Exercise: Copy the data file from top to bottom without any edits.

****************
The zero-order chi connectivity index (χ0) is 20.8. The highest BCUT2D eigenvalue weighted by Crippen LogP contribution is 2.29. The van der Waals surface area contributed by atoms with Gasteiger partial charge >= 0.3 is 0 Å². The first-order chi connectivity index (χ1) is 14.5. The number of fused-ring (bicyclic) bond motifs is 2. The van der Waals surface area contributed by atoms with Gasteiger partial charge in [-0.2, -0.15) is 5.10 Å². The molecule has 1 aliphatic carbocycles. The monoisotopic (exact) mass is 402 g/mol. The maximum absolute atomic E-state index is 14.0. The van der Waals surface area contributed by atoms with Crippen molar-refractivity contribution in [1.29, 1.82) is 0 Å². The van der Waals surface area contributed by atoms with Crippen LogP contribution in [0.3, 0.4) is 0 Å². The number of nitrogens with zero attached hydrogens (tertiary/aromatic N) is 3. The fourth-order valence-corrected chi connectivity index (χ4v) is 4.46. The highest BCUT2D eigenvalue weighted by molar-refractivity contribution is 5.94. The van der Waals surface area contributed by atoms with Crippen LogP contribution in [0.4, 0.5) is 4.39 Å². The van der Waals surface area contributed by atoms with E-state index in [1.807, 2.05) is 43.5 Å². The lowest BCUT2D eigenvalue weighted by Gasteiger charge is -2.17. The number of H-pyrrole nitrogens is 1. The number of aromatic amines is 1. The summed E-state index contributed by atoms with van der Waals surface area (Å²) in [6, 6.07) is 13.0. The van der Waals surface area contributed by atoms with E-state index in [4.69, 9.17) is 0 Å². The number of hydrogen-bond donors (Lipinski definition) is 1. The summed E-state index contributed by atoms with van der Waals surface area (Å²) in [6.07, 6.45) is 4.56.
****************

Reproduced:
The zero-order chi connectivity index (χ0) is 20.8. The highest BCUT2D eigenvalue weighted by Crippen LogP contribution is 2.29. The van der Waals surface area contributed by atoms with Gasteiger partial charge >= 0.3 is 0 Å². The first-order chi connectivity index (χ1) is 14.5. The number of fused-ring (bicyclic) bond motifs is 2. The van der Waals surface area contributed by atoms with Gasteiger partial charge in [-0.2, -0.15) is 5.10 Å². The molecule has 1 aliphatic carbocycles. The monoisotopic (exact) mass is 402 g/mol. The maximum absolute atomic E-state index is 14.0. The van der Waals surface area contributed by atoms with Crippen molar-refractivity contribution in [1.29, 1.82) is 0 Å². The van der Waals surface area contributed by atoms with Crippen LogP contribution in [0.3, 0.4) is 0 Å². The number of nitrogens with zero attached hydrogens (tertiary/aromatic N) is 3. The fourth-order valence-corrected chi connectivity index (χ4v) is 4.46. The highest BCUT2D eigenvalue weighted by molar-refractivity contribution is 5.94. The van der Waals surface area contributed by atoms with Crippen LogP contribution in [0.4, 0.5) is 4.39 Å². The van der Waals surface area contributed by atoms with E-state index in [1.807, 2.05) is 43.5 Å². The lowest BCUT2D eigenvalue weighted by Gasteiger charge is -2.17. The number of H-pyrrole nitrogens is 1. The number of aromatic amines is 1. The summed E-state index contributed by atoms with van der Waals surface area (Å²) in [6, 6.07) is 13.0. The van der Waals surface area contributed by atoms with E-state index in [4.69, 9.17) is 0 Å². The number of hydrogen-bond donors (Lipinski definition) is 1. The summed E-state index contributed by atoms with van der Waals surface area (Å²) in [6.07, 6.45) is 4.56.